I treated myself and stayed at the 5* Kangwonland Hotel. However, I wasn’t spoilt for choice. Kangwonland Hotel was my only option as everything else I found in the area worked out to be similarly priced.
The hotel was luxurious indeed. After 8 months of living in Korea, and adapting to their small living areas, I had finally come across a “normal” room and bathroom. My normal!
Firstly, the bathroom wasn’t a wetroom. It had a bath (YES) and big white towels. If you’ve lived in Korea you would understand my excitement. The bed was amazing and surprisingly it wasn’t as hard as you would find at most motels.
At around 10 pm there was a fireworks display right outside my window which again was totally unnecessary but beautiful at the same time.
Kangwonland Hotel is home to a casino which attracts many Koreans and foreigners alike. There are a few restaurants and room service is also available. However, as I’d splurged on the room, I had to count my pennies and decided to have ramen for dinner instead. Considering the average meal at the restaurants cost over 35 000 won ($30), I think my 2 000 won ramen was great value for money!
How to plan your trip to High1 Ski Resort
Whilst skiing in Korea, I’ve made all my bookings through a local tour agency, Trazy. They offer affordable ski packages for foreigners. This takes out the hassle of organizing it yourself, and of course having to deal with the language barrier.
If you’re in the same boat that I was in, and only arrived at the ski park around noon, you’d most likely decide to spend the night at High1 Ski Resort. However, after visiting High1 I would highly recommend that you opt for a day trip instead. That is, of course, if you are looking for the most cost-effective option.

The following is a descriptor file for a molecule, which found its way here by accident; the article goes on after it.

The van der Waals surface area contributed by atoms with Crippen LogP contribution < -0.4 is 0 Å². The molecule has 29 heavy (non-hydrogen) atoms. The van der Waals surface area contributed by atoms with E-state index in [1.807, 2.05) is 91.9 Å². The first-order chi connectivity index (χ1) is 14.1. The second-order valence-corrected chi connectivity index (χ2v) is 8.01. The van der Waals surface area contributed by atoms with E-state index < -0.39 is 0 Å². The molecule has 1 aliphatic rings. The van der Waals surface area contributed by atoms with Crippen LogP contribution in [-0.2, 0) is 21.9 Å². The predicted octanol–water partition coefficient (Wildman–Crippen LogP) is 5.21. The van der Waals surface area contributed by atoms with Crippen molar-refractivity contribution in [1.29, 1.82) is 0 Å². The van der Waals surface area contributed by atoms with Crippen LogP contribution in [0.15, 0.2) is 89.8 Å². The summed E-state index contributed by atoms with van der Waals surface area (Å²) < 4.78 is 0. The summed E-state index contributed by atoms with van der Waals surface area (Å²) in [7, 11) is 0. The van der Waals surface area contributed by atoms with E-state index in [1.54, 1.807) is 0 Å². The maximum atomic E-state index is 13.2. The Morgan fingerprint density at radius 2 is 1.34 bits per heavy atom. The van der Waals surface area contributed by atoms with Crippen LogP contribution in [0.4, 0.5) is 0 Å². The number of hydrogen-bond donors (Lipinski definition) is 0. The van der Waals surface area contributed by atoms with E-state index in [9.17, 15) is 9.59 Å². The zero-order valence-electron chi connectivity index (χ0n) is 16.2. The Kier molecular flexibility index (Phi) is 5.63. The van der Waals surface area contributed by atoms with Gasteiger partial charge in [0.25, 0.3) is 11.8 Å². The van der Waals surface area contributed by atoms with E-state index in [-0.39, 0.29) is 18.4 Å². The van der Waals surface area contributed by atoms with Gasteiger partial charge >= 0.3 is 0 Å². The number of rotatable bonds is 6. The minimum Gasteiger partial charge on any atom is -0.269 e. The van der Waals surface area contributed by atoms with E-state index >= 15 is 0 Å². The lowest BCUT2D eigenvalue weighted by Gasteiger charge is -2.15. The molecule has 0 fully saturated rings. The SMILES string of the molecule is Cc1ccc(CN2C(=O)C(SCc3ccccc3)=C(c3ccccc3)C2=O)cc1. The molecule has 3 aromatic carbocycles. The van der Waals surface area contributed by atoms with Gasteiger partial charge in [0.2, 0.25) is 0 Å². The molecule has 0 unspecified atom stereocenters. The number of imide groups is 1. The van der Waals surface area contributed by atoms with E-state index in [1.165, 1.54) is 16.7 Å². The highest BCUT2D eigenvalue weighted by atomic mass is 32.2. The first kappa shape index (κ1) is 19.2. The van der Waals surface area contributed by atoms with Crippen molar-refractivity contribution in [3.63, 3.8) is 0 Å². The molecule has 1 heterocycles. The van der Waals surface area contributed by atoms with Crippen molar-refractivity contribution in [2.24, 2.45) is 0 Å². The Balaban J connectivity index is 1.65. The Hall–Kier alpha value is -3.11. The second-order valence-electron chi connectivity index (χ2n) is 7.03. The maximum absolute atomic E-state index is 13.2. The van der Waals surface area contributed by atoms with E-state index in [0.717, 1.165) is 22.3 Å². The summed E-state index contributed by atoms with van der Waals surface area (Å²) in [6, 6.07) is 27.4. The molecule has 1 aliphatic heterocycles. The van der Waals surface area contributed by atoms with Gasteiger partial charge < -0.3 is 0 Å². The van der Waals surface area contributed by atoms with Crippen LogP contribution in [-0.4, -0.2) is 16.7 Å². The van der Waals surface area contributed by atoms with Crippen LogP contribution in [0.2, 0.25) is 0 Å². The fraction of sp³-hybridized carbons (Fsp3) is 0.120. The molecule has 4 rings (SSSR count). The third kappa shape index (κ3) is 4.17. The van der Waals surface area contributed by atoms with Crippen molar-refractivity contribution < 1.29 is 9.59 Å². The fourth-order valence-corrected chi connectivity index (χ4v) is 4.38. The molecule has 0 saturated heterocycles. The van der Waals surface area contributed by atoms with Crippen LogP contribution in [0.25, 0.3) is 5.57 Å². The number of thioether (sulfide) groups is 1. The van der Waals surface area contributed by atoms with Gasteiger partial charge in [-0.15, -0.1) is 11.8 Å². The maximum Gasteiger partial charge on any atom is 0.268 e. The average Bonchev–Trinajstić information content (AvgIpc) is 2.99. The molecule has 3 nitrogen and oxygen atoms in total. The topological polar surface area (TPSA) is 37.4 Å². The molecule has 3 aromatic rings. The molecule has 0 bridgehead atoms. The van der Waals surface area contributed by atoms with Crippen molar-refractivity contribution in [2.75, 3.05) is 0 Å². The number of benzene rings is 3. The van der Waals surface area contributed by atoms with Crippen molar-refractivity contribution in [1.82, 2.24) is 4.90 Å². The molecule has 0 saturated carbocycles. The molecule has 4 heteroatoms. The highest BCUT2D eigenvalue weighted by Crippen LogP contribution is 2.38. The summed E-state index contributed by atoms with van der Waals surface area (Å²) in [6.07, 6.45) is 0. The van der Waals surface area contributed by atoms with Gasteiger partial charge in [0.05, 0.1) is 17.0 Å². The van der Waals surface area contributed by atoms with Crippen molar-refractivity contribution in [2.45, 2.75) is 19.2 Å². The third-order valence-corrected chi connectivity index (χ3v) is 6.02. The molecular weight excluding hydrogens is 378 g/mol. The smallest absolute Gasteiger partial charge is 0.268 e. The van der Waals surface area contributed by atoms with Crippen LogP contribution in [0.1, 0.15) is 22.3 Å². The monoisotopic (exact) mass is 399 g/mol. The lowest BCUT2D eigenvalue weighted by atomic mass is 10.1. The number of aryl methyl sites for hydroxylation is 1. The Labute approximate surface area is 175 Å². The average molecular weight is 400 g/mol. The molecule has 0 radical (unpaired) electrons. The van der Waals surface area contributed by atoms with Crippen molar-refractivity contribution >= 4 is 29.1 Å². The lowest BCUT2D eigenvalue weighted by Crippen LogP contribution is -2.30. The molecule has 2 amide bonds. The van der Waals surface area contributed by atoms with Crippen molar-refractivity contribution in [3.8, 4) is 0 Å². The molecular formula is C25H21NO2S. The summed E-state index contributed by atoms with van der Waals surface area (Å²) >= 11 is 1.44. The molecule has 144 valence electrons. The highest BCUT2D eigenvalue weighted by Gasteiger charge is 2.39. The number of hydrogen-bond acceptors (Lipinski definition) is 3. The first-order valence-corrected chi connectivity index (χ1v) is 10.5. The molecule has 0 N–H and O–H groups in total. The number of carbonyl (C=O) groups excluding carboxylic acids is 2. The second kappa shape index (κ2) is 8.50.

Initially I was told that High1 is a 4-hour drive from Seoul, but in fact, it is only 3 hours. That’s if you take the direct route from Sports Complex and don’t stop off at numerous points (as we did with Trazy).
After the shuttle fetched me at 08:00 at Myeongdong, it made its way to the Sports Complex pick up. Here we changed busses. This bus left at 9:00 and arrived at High1 before 12. Considering I only arrived at the resort at 12, it made sense to stay the night.
Trazy do, however, offer a 1-day tour that leaves much earlier and so you will be on the slopes before 9 am. So yes, the drive to High1 is 4 hours, if you arrange a pick up from Myeongdong. My advice would be to meet the bus directly at Sports Complex and as a result, enjoy a shorter trip.
Overall thoughts on High1 Ski Resort
If you are a regular skiier or snowboarder, High1 should definitely be on your list of resorts to visit. It’s a much bigger ski park compared to those closer to Seoul offering fun runs for all levels.